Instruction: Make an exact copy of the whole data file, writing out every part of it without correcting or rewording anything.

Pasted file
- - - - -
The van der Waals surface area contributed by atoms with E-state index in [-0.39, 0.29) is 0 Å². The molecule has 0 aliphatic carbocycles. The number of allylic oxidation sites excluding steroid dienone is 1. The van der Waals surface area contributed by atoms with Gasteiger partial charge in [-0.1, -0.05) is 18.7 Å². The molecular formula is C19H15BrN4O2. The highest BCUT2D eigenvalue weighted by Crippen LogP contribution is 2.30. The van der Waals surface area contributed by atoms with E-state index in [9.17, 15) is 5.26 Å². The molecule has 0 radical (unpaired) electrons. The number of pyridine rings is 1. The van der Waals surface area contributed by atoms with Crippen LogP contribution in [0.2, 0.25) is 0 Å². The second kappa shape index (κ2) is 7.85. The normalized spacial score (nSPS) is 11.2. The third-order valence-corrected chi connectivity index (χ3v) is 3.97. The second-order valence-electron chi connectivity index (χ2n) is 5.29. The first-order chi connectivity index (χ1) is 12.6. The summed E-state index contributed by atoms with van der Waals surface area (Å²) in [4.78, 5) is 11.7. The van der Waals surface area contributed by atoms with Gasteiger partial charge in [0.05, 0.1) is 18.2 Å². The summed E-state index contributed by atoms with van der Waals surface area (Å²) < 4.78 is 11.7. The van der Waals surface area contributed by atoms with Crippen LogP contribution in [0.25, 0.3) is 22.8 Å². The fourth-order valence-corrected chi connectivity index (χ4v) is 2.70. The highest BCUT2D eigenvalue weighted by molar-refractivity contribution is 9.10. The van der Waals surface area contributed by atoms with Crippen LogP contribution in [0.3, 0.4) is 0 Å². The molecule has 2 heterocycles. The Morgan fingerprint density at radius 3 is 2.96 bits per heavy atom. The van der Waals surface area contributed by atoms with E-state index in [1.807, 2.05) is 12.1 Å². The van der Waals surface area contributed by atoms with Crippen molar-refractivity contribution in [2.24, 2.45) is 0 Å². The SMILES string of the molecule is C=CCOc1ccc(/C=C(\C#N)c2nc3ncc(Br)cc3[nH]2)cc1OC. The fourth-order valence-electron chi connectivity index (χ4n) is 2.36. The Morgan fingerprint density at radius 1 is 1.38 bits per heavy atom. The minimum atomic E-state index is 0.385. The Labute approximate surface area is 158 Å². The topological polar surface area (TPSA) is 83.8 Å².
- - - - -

The van der Waals surface area contributed by atoms with E-state index in [-0.39, 0.29) is 0 Å². The molecule has 0 aliphatic carbocycles. The number of allylic oxidation sites excluding steroid dienone is 1. The van der Waals surface area contributed by atoms with Gasteiger partial charge in [-0.1, -0.05) is 18.7 Å². The molecular formula is C19H15BrN4O2. The highest BCUT2D eigenvalue weighted by Crippen LogP contribution is 2.30. The van der Waals surface area contributed by atoms with E-state index in [9.17, 15) is 5.26 Å². The molecule has 0 radical (unpaired) electrons. The number of pyridine rings is 1. The van der Waals surface area contributed by atoms with Crippen LogP contribution in [0.2, 0.25) is 0 Å². The second kappa shape index (κ2) is 7.85. The normalized spacial score (nSPS) is 11.2. The third-order valence-corrected chi connectivity index (χ3v) is 3.97. The second-order valence-electron chi connectivity index (χ2n) is 5.29. The first-order chi connectivity index (χ1) is 12.6. The summed E-state index contributed by atoms with van der Waals surface area (Å²) in [4.78, 5) is 11.7. The van der Waals surface area contributed by atoms with Gasteiger partial charge in [0.05, 0.1) is 18.2 Å². The summed E-state index contributed by atoms with van der Waals surface area (Å²) < 4.78 is 11.7. The van der Waals surface area contributed by atoms with Crippen LogP contribution in [0.25, 0.3) is 22.8 Å². The fourth-order valence-corrected chi connectivity index (χ4v) is 2.70. The highest BCUT2D eigenvalue weighted by molar-refractivity contribution is 9.10. The van der Waals surface area contributed by atoms with Crippen LogP contribution in [0.3, 0.4) is 0 Å². The molecule has 2 heterocycles. The Morgan fingerprint density at radius 3 is 2.96 bits per heavy atom. The van der Waals surface area contributed by atoms with E-state index in [1.807, 2.05) is 12.1 Å². The van der Waals surface area contributed by atoms with Crippen molar-refractivity contribution in [2.24, 2.45) is 0 Å². The SMILES string of the molecule is C=CCOc1ccc(/C=C(\C#N)c2nc3ncc(Br)cc3[nH]2)cc1OC. The fourth-order valence-electron chi connectivity index (χ4n) is 2.36. The Morgan fingerprint density at radius 1 is 1.38 bits per heavy atom. The minimum atomic E-state index is 0.385. The Labute approximate surface area is 158 Å². The topological polar surface area (TPSA) is 83.8 Å².